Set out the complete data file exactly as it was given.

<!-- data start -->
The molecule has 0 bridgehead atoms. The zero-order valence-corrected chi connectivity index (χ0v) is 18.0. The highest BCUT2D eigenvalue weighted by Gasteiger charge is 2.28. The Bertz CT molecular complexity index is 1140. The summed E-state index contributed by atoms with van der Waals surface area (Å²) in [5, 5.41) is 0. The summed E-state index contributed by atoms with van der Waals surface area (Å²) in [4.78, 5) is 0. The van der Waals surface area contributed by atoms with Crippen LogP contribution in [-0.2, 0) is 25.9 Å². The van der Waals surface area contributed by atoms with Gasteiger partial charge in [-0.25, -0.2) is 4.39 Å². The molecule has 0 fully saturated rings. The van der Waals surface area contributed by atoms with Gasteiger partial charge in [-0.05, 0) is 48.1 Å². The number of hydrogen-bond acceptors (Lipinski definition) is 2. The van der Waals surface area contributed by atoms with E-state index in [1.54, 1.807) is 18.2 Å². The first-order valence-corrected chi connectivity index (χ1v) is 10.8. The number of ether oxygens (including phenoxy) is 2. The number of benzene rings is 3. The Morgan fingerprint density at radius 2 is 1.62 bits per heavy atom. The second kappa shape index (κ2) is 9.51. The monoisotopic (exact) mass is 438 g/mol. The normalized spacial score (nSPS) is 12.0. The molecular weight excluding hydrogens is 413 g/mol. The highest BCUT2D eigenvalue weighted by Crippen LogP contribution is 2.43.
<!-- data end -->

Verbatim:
The molecule has 0 bridgehead atoms. The zero-order valence-corrected chi connectivity index (χ0v) is 18.0. The highest BCUT2D eigenvalue weighted by Gasteiger charge is 2.28. The Bertz CT molecular complexity index is 1140. The summed E-state index contributed by atoms with van der Waals surface area (Å²) in [5, 5.41) is 0. The summed E-state index contributed by atoms with van der Waals surface area (Å²) in [4.78, 5) is 0. The van der Waals surface area contributed by atoms with Crippen LogP contribution in [-0.2, 0) is 25.9 Å². The van der Waals surface area contributed by atoms with Gasteiger partial charge in [-0.25, -0.2) is 4.39 Å². The molecule has 0 fully saturated rings. The van der Waals surface area contributed by atoms with Gasteiger partial charge in [-0.05, 0) is 48.1 Å². The number of hydrogen-bond acceptors (Lipinski definition) is 2. The van der Waals surface area contributed by atoms with E-state index in [1.54, 1.807) is 18.2 Å². The first-order valence-corrected chi connectivity index (χ1v) is 10.8. The number of ether oxygens (including phenoxy) is 2. The number of benzene rings is 3. The Morgan fingerprint density at radius 2 is 1.62 bits per heavy atom. The second kappa shape index (κ2) is 9.51. The monoisotopic (exact) mass is 438 g/mol. The normalized spacial score (nSPS) is 12.0. The molecular weight excluding hydrogens is 413 g/mol. The highest BCUT2D eigenvalue weighted by Crippen LogP contribution is 2.43.